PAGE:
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FERC: Summer 2015 Energy Market and Reliability Assessment

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Hydrocarbon Engineering,

The Office of Electric Reliability and the Office of Enforcement, have drawn up the Summer 2015 Energy Market and Reliability Assessment. The report is the FERC staff’s annual opportunity to share their summer outlook on the electricity and natural gas markets and reliability matters to better inform the commission’s understanding of current and future trends.

Key points

  • Market conditions going into the summer will reflect the continued low natural gas prices that have resulted from robust production, as well as the recovery of fuel stockpiles at coal fired power plants.
  • Regional electric system reserve margins are adequate, despite modest growth in load, which is primarily attributable to increased industrial activity.
  • The historic drought in California and the West has entered its fourth year and is an area of particular concern. This may lead to elevated energy prices; however, both the NERC and the California ISO have concluded that the current situation is not a threat to reliability.

Reliability issues

The Energy Information Administration reported that power plant coal stockpiles have been recovering since summer 2014; however, the forecasted stockpile levels are expected to remain modest throughout 2015. In some regions, localised issues have resulted in limited rebuilding of these stockpiles. If natural gas prices were to rise during the summer, increased coal fired generator output may result in coal supply issues to reemerge in the Midwest.

The ongoing drought conditions in California and the West will limit the availability of hydroelectric generation over the summer. In late August, ISO-NE may experience some impacts to the region’s natural gas fired generating fleet when Spectra Energy begins maintenance and expansion of the Algonquin pipeline.

Capacity forecast to exceed demand

EIA has forecast a 2.9% increase in electric demand from 2014, reflecting an expected return to more typical conditions from last year’s unusually mild weather. This compares to a weather adjusted increase of approximately 1% over last year’s forecast. This growth is driven primarily by the commercial and industrial sectors, as opposed to the residential sector, which is a reversal from the past few years.

The historic correlation between economic growth and increased electrical demand has weakened in many markets. A recent report by the NYISO attributed this declining linkage to a combination of factors, including the expansion of energy efficiency programmes and growing impact of behind the meter generation, which includes residential solar. If continued, this shift may further complicate the forecasting of energy demand, based on economic growth.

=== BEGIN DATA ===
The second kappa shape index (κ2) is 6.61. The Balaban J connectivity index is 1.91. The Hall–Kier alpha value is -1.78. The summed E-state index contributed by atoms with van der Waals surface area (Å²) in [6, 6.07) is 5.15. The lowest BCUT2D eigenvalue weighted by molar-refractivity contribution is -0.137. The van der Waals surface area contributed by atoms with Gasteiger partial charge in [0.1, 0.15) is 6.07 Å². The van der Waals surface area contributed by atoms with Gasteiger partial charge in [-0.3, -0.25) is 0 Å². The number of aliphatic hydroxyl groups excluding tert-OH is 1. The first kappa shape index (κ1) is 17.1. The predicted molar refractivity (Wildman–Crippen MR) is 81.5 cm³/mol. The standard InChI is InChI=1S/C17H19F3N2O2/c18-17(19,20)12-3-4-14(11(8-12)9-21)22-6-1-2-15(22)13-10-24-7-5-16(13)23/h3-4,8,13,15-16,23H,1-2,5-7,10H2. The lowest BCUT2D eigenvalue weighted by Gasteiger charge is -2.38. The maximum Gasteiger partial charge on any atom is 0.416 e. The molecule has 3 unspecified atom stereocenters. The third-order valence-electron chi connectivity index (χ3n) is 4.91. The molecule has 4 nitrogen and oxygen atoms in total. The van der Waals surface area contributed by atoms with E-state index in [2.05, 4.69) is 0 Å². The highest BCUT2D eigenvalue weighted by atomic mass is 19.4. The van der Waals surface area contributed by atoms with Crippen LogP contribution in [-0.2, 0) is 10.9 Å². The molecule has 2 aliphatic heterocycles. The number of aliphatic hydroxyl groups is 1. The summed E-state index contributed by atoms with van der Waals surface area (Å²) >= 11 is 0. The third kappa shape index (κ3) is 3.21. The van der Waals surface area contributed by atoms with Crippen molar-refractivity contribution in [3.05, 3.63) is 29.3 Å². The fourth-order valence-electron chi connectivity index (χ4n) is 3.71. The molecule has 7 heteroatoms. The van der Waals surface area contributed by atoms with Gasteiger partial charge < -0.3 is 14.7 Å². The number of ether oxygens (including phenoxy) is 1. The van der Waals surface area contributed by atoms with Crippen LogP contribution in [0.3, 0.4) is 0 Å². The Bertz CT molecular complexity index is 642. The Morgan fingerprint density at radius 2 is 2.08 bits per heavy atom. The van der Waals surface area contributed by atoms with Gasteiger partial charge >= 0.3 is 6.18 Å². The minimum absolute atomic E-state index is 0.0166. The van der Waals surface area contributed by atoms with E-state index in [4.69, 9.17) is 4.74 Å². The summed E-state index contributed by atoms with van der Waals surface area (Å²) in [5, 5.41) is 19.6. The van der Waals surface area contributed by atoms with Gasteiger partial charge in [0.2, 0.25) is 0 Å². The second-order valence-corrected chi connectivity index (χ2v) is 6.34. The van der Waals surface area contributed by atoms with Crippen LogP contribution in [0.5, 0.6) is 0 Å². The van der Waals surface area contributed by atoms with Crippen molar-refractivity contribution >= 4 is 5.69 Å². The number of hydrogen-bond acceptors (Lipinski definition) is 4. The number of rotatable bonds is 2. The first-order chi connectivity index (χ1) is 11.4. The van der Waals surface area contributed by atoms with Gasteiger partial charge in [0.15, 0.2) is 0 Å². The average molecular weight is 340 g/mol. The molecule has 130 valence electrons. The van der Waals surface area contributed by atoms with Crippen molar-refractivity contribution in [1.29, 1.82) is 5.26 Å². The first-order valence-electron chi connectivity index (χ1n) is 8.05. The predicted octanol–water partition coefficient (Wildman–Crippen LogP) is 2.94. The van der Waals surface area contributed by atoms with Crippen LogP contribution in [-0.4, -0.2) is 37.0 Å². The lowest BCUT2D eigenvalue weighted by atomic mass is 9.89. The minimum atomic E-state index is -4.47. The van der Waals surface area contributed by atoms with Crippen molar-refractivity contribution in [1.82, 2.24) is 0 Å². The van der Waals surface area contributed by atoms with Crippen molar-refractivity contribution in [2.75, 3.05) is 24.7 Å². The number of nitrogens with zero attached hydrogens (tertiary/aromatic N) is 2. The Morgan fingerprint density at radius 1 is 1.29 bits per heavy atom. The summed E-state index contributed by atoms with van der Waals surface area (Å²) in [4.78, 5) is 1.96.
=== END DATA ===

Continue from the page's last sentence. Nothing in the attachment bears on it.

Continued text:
Meanwhile, the total generating capacity in the US has decreased by about 3%, primarily because of increased coal generator retirements. This is a continuation of the trend that was seen last year. In contrast to coal, NERC forecasts an increase of approximately 3.5 GW in wind generation capacity over last year, or approximately 6% and brings the national wind total to approximately 65 GW. NERC is also projecting a net increase of approximately 2 GW of installed utility scale solar capacity for this summer, though more solar generation is planned to come online this summer.

One notable transmission project is the rebuilding of the 500 kV Susquehanna Roseland power line, which runs between Pennsylvania and New Jersey. It was placed into service on 11 May and is expected to lower congestion and increase market efficiency in this region of PJM.

Natural gas prices

Forward prices are not a predictor of actual prices, but reflect the cost of hedging market risk and can help us understand market dynamics.

Going into the summer, the average Nymex futures price for June through August is US$2.89/million Btu, which is 40% lower than in 2014. This is consistent across the country, with the Boston area’s Algonquin Citygate showing the largest differential, at 46% below last year, and averaging US$2.96/million Btu for the summer. This can be attributed to a 5.7% y/y increase in natural gas production and storage inventories that are 71% higher than in 2014, or 4% below the 5 year average.

The injection season began on 3 April with 1.5 trillion ft3 of natural gas in storage, 79% above last year. Since then, weekly injections have averaged 65 billion ft3, versus 47 billion ft3 last year. If injections continue at this rate, inventories could set a new record by the end of the injection season on 31 October.

Coal to gas

With summer futures prices below US$3.00/million Btu in most regions, natural gas is expected to be competitive with coal on a US$/million Btu basis, when adjusted for the relative efficiency of natural gas versus coal fired electric generation units. The only region where summer futures are above US$3.00/million Btu is Northern California; however, since the region has no coal fired plants, it will not experience any coal to gas switching.

Any further downward price pressure would give natural gas an even greater advantage in the supply stack and is comparable to 2012, when the Henry Hub price dropped to the lowest level in over ten years, averaging US$2.65/million Btu. According to industry estimates, this resulted in 5.1 billion ft3/d coal to gas fuel switching. Estimates for this summer indicate that a US$2.50/million Btu natural gas price could result in 4 - 5 billion ft3/d of incremental natural gas demand from power generators.

Read the Summer 2015 Energy Market and Reliability Assessment in full here.

Adapted from report by Rosalie Starling

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